New Arrivals Mid-December Books
compiled by Neil Walsh
Did Santa fill your stocking with books? You may want to check and see if he remembered all the latest, including new books from David & Leigh Eddings, Joe Haldeman, Robert Asprin & Peter J. Heck, Tom Arden, Jeffrey A. Carver, Peter F. Hamilton, Valery Leith, Pat Cadigan, and Nancy Springer.

Goddesses Goddesses by Linda Nagata
reviewed by Peter D. Tillman
Global Shear (Asia) has won a ten-year contract to govern a poor district in south India, replacing the failed bureaucracy. Their charge: to lift 16 million people out of poverty. Their incentive: a percentage of the new wealth they'll help to create. Michael Fielding, the new project manager, finds a battered street waif on his doorstep and takes her in, which lands him in hot water with his boss, his housekeeper and the local fundies.

The Stainless Steel Rat Joins the Circus The Stainless Steel Rat Joins the Circus by Harry Harrison
reviewed by A.L. Sirois
This adventure begins with the Rat, slippery Jim DiGriz, in comfortable retirement with his lovely wife, Angelina. He is offered a case in which he really has no interest: someone is knocking off banks belonging to the richest man in the universe, Imperetrix Von Kaiser Czarski, and Kaiser Czarski wants DiGriz to put a stop to it. But DiGriz has plenty of money of his own so he refuses to accept the gig. Czarski, however, is not a banker for nothing.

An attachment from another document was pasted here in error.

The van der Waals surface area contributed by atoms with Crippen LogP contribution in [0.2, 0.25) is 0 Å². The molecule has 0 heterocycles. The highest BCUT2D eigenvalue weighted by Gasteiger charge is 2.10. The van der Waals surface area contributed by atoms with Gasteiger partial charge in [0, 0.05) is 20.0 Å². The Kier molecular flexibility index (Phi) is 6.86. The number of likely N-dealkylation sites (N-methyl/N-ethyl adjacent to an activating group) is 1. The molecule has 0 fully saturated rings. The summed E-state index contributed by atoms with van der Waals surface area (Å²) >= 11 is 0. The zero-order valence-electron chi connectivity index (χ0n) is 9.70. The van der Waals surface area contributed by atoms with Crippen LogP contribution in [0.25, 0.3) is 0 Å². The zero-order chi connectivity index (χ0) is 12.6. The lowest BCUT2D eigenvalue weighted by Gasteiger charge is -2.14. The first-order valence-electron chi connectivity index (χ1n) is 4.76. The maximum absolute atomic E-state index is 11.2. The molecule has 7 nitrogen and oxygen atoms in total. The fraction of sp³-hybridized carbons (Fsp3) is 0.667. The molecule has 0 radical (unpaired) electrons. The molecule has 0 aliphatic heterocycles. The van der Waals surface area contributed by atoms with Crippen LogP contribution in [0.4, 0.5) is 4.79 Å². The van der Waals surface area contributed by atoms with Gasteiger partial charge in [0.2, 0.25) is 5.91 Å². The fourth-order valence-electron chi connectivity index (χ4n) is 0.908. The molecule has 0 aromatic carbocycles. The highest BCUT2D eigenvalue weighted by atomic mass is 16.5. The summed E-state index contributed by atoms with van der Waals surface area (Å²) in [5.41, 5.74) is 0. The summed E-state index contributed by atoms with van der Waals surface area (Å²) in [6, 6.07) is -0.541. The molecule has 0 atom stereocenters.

Dark Sleeper Dark Sleeper by Jeffrey E. Barlough
reviewed by Victoria Strauss
This novel is set on an alternate earth, where a catastrophic event known as the sundering (possibly a comet-strike) has wiped out most of the population and plunged the world into a second Ice Age. Only a narrow band of land along the west coast of North America, home to the ancient, fog-wreathed city of Salthead, was spared. For this tiny remnant of human civilization, life goes on much as always -- though icy winds blow down from the heights, and the wilderness beyond the inhabited areas is ruled by mastodon, saber-cats, and other prehistoric beasts.